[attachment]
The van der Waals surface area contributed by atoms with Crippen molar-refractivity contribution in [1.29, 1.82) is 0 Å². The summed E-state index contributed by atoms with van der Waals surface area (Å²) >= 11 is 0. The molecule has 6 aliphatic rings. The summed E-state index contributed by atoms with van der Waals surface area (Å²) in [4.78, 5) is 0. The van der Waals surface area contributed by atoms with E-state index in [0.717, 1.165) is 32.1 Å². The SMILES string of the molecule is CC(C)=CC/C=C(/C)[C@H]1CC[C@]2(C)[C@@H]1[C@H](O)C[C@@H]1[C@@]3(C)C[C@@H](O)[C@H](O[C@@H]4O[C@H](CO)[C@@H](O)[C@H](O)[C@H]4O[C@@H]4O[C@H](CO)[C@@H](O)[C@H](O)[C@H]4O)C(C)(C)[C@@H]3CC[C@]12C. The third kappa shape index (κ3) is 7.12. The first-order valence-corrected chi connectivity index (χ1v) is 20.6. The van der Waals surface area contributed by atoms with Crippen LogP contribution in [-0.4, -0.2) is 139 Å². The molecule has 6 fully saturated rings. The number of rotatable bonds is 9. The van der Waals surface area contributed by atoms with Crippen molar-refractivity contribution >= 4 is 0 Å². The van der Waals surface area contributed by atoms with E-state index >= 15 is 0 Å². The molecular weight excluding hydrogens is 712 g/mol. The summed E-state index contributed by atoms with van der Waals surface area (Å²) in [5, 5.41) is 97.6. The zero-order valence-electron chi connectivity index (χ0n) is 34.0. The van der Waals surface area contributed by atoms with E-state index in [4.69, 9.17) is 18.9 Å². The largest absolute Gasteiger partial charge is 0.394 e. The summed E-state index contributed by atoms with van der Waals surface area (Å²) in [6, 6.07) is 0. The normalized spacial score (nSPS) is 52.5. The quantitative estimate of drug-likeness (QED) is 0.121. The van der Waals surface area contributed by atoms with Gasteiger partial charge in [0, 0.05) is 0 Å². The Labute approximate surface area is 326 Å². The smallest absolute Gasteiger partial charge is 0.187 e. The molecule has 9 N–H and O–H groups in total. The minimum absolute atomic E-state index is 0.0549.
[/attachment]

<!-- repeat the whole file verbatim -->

The van der Waals surface area contributed by atoms with Crippen molar-refractivity contribution in [1.29, 1.82) is 0 Å². The summed E-state index contributed by atoms with van der Waals surface area (Å²) >= 11 is 0. The molecule has 6 aliphatic rings. The summed E-state index contributed by atoms with van der Waals surface area (Å²) in [4.78, 5) is 0. The van der Waals surface area contributed by atoms with E-state index in [0.717, 1.165) is 32.1 Å². The SMILES string of the molecule is CC(C)=CC/C=C(/C)[C@H]1CC[C@]2(C)[C@@H]1[C@H](O)C[C@@H]1[C@@]3(C)C[C@@H](O)[C@H](O[C@@H]4O[C@H](CO)[C@@H](O)[C@H](O)[C@H]4O[C@@H]4O[C@H](CO)[C@@H](O)[C@H](O)[C@H]4O)C(C)(C)[C@@H]3CC[C@]12C. The third kappa shape index (κ3) is 7.12. The first-order valence-corrected chi connectivity index (χ1v) is 20.6. The van der Waals surface area contributed by atoms with Crippen LogP contribution in [-0.4, -0.2) is 139 Å². The molecule has 6 fully saturated rings. The number of rotatable bonds is 9. The van der Waals surface area contributed by atoms with Crippen molar-refractivity contribution >= 4 is 0 Å². The van der Waals surface area contributed by atoms with E-state index >= 15 is 0 Å². The molecular weight excluding hydrogens is 712 g/mol. The summed E-state index contributed by atoms with van der Waals surface area (Å²) in [5, 5.41) is 97.6. The zero-order valence-electron chi connectivity index (χ0n) is 34.0. The van der Waals surface area contributed by atoms with E-state index in [4.69, 9.17) is 18.9 Å². The largest absolute Gasteiger partial charge is 0.394 e. The summed E-state index contributed by atoms with van der Waals surface area (Å²) in [6, 6.07) is 0. The normalized spacial score (nSPS) is 52.5. The quantitative estimate of drug-likeness (QED) is 0.121. The van der Waals surface area contributed by atoms with Gasteiger partial charge in [0, 0.05) is 0 Å². The Labute approximate surface area is 326 Å². The smallest absolute Gasteiger partial charge is 0.187 e. The molecule has 9 N–H and O–H groups in total. The minimum absolute atomic E-state index is 0.0549.